Superpower interests at stake in Libyan conflict
The recent outbreak of violence in Libya is continuing testimony to the US imperialism’s inability to put Humpty Dumpty together again.
Good at pushing regimes from their place on the wall, invariably the result has been utter chaos and instability. Libya is a classic example of this.
Having succeeded in fomenting opposition to former Libyan leader Muammar Gaddafi, US imperialism and NATO member states provided air power and direct military aid to opposition groups, resulting in al-Qaddafi’s overthrow and murder. However, rivalries among the rebel groups prevented any stable, nation-wide state institutions from being established. A transitional government based in Tripoli was so insecure that for a time it had to meet on warships out in the Mediterranean. Eventually it ceded authority to a General National Congress elected in a limited part of western Libya whilst ISIS kept control of areas around Sirte and CIA asset General Khalifa Haftar’s Libyan National Army retained control of much of the east were a separate government entity, the House of Representatives, ruled.
US imperialism seeks to exploit uncertainty
As Haftar’s forces advanced rapidly on Tripoli, the US hastily withdrew troops based in Tripoli that were ostensibly employed to counter ISIS-Libya. The real reason, suggested by several observers, was that Trump did not want to defend the UN-backed Tripoli government against the man who was poised to take over the country – Haftar had lived for many years within ten minutes of the CIA headquarters in Langley, Virginia and is regarded as Washington’s man in Libya. His forces also control most of Libya’s oil reserves although negotiations about sale and export of Libyan oil is meant to be conducted through the Tripoli-based National Oil Corporation (NOC).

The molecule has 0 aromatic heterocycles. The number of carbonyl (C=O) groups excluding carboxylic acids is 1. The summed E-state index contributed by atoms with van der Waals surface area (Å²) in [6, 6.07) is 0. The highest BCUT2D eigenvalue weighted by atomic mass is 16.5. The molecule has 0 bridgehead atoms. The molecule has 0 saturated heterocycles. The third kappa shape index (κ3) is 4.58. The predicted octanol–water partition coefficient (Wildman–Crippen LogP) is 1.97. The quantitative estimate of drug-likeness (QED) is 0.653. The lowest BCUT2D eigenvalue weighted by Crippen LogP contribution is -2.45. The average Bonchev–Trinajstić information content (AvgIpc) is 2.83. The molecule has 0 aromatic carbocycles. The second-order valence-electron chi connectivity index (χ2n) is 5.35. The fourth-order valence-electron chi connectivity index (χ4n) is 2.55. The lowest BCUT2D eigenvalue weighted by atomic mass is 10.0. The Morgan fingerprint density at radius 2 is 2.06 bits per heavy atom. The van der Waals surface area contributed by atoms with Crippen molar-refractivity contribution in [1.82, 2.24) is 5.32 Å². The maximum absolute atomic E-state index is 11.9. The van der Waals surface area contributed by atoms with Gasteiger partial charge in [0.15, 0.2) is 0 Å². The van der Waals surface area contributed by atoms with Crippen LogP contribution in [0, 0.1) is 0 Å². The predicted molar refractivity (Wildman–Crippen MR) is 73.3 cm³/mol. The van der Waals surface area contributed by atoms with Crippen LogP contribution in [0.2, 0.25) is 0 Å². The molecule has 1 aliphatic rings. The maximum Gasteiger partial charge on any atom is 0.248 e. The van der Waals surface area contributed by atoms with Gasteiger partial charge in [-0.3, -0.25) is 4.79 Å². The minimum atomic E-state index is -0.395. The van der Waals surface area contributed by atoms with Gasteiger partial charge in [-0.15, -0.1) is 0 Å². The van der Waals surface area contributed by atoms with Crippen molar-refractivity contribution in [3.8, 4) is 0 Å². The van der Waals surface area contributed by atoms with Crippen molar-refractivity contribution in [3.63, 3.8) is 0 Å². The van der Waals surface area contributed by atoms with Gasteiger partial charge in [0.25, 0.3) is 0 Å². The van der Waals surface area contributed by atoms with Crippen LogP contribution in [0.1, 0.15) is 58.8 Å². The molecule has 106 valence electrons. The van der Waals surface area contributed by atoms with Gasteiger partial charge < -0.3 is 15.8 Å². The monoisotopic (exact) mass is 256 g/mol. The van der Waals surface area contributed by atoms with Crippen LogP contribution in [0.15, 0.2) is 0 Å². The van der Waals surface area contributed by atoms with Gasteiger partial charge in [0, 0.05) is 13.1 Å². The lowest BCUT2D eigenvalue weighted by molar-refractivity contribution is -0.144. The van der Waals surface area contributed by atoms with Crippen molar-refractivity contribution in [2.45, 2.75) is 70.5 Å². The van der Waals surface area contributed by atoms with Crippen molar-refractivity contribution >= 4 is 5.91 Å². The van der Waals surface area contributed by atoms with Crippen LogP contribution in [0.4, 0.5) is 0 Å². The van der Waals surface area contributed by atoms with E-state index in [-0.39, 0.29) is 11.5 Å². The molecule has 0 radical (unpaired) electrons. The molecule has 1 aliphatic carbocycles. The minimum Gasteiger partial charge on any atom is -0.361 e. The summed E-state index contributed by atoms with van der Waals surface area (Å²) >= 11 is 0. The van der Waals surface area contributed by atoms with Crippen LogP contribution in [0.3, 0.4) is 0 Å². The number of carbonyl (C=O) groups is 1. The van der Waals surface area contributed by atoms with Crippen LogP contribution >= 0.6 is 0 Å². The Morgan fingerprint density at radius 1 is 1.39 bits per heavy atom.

When Haftar first advanced on Tripoli, US Secretary of State Mike Pompeo said: “We have made clear we oppose the military offensive by Khalifa Haftar’s forces and urge the immediate halt to these military operations against the Libyan capital.” That was on April 7. Eight days later, on April 15, Trump intervened, reversing Pompeo’s policy. A statement by the White House said ““President Donald J. Trump spoke on April 15, 2019, with Field Marshal Khalifa Haftar to discuss ongoing counterterrorism efforts and the need to achieve peace and stability in Libya.
“The President recognized Field Marshal Haftar’s significant role in fighting terrorism and securing Libya’s oil resources, and the two discussed a shared vision for Libya’s transition to a stable, democratic political system. “
So, in US imperialism’s view, Haftar is the man to restore Humpty Dumpty to stability, meaning control under US imperialist domination.
What does China want?